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What are the most common student challenges that are faced today? Why are students being silenced in schools that are difficult to get accepted into?
Whether they’re in elementary school or college, students don’t have it easy. Some areas students may struggle with include mental health, social inequality, and a lack of academic preparedness, all of which can be brought on by flawed school systems.
Below we’ll look at some of the major student challenges that need to be addressed to make students’ lives easier.
1. AP Courses Cause Stress
Two of the biggest student challenges are caused by AP (Advanced Placement) courses. We’ll look into the first one here. As AP course offerings expand, high school students are feeling increasing pressure to take them, in order to be competitive in the college application process. Psychologists and high school students themselves have pointed to the potential mental health effects this can have on teenagers.
When AP courses were a new thing, only the most well-prepared students could take them. In an effort to make them more accessible to everyone, restrictions have been lifted on who can take them and how many classes a student can take. Many students, feeling pressure to excel above their classmates, will take 12-15 AP classes throughout their high school career, beginning as early as ninth grade. Since these classes are more time-consuming than regular high school classes, students experience increased levels of stress and anxiety and get fewer hours of sleep.
In an opinion piece, two Texas high school students penned a detailed critique about the effects the AP program has on students’ mental health, calling for a cap on the number of AP courses any one student can take. They say the AP program motivates students and allows them to explore their passions, but it may not be worth the struggle.
A proposed solution to this problem would be to institute caps on the maximum number of AP classes a student can take.
2. AP Courses Don’t Prepare Students for College
Another challenge students are facing in AP programs is that the courses really don’t have college-level standards. This means when a student takes one of these classes and gets credit for the college equivalent, they can be put at a disadvantage when they reach upper-level college classes. And teachers don’t have control over the curriculum—they’re given the curriculum and expected to teach it in a way that gets students to pass the exam in the end.
Former Boston College Professor John Tierney, who has also taught high school AP courses, calls AP classes a “scam” saying “The AP classroom is where intellectual curiosity goes to die.” By this, he means that teachers have such a rigid structure and so much material to cover that they can’t possibly delve into deeper learning and critical thinking exercises. This is in contrast to college courses, where professors have the freedom to design their own curriculum and can focus on deeper exploration of the material, rather than just “teaching to the test.” Psychology Professor Peter Gray agrees, calling AP courses a “racket.” Like Tierney, he argues that, although the College Board is technically a nonprofit, it’s run like a corporation, with an emphasis on profit, and this dilutes the value of the program.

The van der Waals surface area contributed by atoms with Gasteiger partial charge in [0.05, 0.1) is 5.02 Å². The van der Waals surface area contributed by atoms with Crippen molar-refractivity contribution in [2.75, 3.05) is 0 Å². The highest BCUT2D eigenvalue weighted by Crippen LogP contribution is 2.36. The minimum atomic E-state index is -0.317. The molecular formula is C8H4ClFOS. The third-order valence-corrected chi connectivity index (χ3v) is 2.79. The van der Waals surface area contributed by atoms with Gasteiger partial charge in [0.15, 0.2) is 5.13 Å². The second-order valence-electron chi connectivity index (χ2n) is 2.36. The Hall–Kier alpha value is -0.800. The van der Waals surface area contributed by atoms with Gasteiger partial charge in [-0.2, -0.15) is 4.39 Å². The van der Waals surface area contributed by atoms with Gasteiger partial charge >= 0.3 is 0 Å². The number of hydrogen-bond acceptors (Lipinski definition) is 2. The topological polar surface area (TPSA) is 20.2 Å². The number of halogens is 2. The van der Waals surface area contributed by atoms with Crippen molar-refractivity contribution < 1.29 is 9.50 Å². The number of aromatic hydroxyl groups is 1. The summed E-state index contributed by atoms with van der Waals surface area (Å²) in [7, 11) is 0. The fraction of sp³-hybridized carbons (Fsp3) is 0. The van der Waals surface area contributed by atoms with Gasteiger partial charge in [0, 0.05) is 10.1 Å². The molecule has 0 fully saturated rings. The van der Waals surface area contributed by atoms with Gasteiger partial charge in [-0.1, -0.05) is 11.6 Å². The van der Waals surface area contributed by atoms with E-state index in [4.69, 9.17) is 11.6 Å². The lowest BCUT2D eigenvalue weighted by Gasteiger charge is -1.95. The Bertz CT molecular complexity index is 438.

Tierney also points to the lack of criteria for taking the courses, arguing that because they’re open to anyone, many unprepared students take them. He believes that about two-thirds of the students in his AP classes shouldn’t be there. Not only does the lack of criteria set those students up for failure, as mentioned in the previous section, but it drags down the whole class, as the teacher has to spend time trying to get those students up to par.
In this case, both Tierney and Gray’s proposed solution would be to abolish the program altogether, and in the meantime, they advise parents and students to opt out.
3. Selective Admissions Criteria Put Pressure on Students
Now that we know how AP courses fail to prepare students for higher education, let’s look at the challenges students face when trying to get into elite schools or are currently attending them.
According to Excellent Sheep by William Deresiewicz, elite schools use strict admissions criteria because they stay in business by marketing themselves as highly selective. A school is considered highly selective if it only accepts a small percentage of its applicants, and usually these schools rank high because they attract upper-class students.
Let’s explore how these selective admissions criteria hurt students.
Intense Pressure Harms Prospective Students
Highly selective criteria harm students who are slated to attend elite schools. Deresiewicz claims that as students prepare to meet highly selective criteria, they feel intense pressure to prioritize achievement over experiences that build self-insight. This takes a toll on their mental health.
The author criticizes parents for pressuring their children as early as middle school to be perfect so they’re prepared to meet selective admissions criteria. Parents pack their children’s schedules with extracurriculars that strengthen their resumés. They pressure their children to perfect their schoolwork and prepare for tests instead of developing hobbies that nurture self-insight. As a result, students have little free time, experience intense stress, and develop a fear of failure.
Admitted Students Become Fearful Followers
Even after students are admitted to US elite colleges and universities, the legacy of selective criteria continues to harm them. Deresciewicz argues that college students continue to prioritize achievement over self-insight. This emphasis further degrades their mental health and makes them afraid to pursue their own interests.
Let’s examine a couple of reasons why students at elite colleges continue to prioritize achievement over self-insight.
- Students at elite colleges feel the need to prove they belong because after they’re admitted, they realize their peers are equally as exceptional as they are. To prove their worth, they compete with their peers: They pursue experiences that make them appear more accomplished (such as multiple extracurriculars) instead of experiences with peers that develop self-insight (such as intellectual discussions over mealtime).